The sun is setting on Little Orphan Annie's comic strip
The timing of Little Orphan Annie's departure is bittersweet. She is known primarily as a Depression-era comic heroine (even though she actually debuted during the Roaring 20s, when the economy was well... roaring), a role model we could look to for a laugh even during the worst of times. The little girl in Little Orphan Annie--the strip's name was later shortened to Annie--was so beloved that she inspired a radio serial in the 1930s, a Broadway musical which debuted in 1977 and a feature film in 1982.
But when the comic strip ends on June 13, chances are, few people will notice. Annie is now only featured in 20 newspapers, according to the New York Daily News.
"Little Orphan Annie is certainly one of the landmark comic strips in our history," says David Tosh, a collectibles specialist at Heritage Auction Galleries in Dallas. "But as an ongoing series, it long ago ran out of steam. Her presence on the printed page has been steadily going downhill for years, even before the strip passed from original creator Harold Gray."
Other cartoonists took over drawing the plucky girl after Gray passed away in 1968. Most recently, Ted Slampyak has been drawing the comic strip for the last six years.
Tom Heintjes, publisher of Hogan's Alley, a print and online magazine about cartooning, says that it's not the cartoonist's fault that Annie is going away; it's just an inevitability that all comic strips face at one time or another. "The truth is, most comic strips are a product of their time and inevitably begin going through the motions after a certain point, just like a TV show that starts off great and then begins to get stale and gets canceled," he says. "I wish [Annie] had been allowed to die with more dignity and not wither on the vine for years."
Story strips, in general, have fallen out of favor with the public, says Heintjes. Part of the problem is that the panels of the strip have shrunk with the newspapers, making it more difficult to tell a satisfying story in the limited space. "In this sense, Annie faces the same obstacles that other old-line continuity strips do: simply put, it's no longer a satisfying way to enjoy a story. The demands of media consumers have evolved over the years, and not all storytelling devices are going to work in perpetuity," he says.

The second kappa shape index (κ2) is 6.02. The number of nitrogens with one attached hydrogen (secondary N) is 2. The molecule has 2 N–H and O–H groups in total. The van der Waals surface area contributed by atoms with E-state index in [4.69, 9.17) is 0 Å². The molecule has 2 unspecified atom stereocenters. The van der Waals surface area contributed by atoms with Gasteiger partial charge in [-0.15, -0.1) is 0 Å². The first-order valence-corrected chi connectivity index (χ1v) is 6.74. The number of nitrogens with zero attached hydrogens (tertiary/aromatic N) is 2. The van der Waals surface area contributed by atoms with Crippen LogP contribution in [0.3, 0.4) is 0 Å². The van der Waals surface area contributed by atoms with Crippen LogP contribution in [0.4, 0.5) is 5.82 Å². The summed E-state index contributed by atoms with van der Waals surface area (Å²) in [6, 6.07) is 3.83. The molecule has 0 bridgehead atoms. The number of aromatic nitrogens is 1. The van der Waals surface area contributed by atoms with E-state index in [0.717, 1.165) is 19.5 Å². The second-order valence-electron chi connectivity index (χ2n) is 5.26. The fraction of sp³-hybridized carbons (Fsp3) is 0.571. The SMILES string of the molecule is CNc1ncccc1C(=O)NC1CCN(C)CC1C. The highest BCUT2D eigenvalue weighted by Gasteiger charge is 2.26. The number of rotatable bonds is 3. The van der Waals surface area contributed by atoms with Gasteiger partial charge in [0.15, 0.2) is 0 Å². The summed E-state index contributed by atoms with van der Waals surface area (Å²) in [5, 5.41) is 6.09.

I know firsthand that every comic strip must die eventually and how difficult it is to create something as lasting as Little Orphan Annie. About 10 years ago, I had my own comic strip in newspapers. I wrote it, and Jeff Stahler, a prominent and gifted editorial cartoonist (and now the editorial cartoonist at The Columbus Dispatch) drew it. It was a comic strip called Dear Dudley, about an advice columnist whose own life was a shambles, and very little evidence of it exists on the Internet. It ran in a handful of papers around the country and lasted about a year.
Nevertheless, even with this experience, I was still a little stunned to hear that Annie had been canceled. Maybe it's because there is something about icons. You expect them to stick around. That's probably why Peanuts is still in so many newspapers, ten years after Charles Schulz's death.
"Don't despair for the original, red dress-wearing Annie," says Tosh. "The spunky little girl with the can-do attitude will still be around and still be doing business." Tosh says IDW Publishing is reprinting the strip in its entirety in hardback volumes. "And the market for original artwork is still strong, with prices for vintage daily and Sunday strips drawn by Gray often selling for four figures in Heritage auctions. The old comic books, radio premiums and other merchandise still have their impassioned collectors as well. Rest assured that there will always be another 'tomorrow' for Little Orphan Annie," he says.
When I heard the news about Annie, I emailed my friend and former colleague Jeff Stahler, who is also the cartoonist behind the comic Moderately Confused, to ask what he thought of her departure from the comics. While marveling at her long run and suggesting she might do well in a future graphic novel, he said he found the timing oddly appropriate. "Daddy Warbucks lived through one Depression. I guess he couldn't make it through the second one."
Geoff Williams is a frequent contributor to WalletPop. He is also the co-author of the new book Living Well With Bad Credit.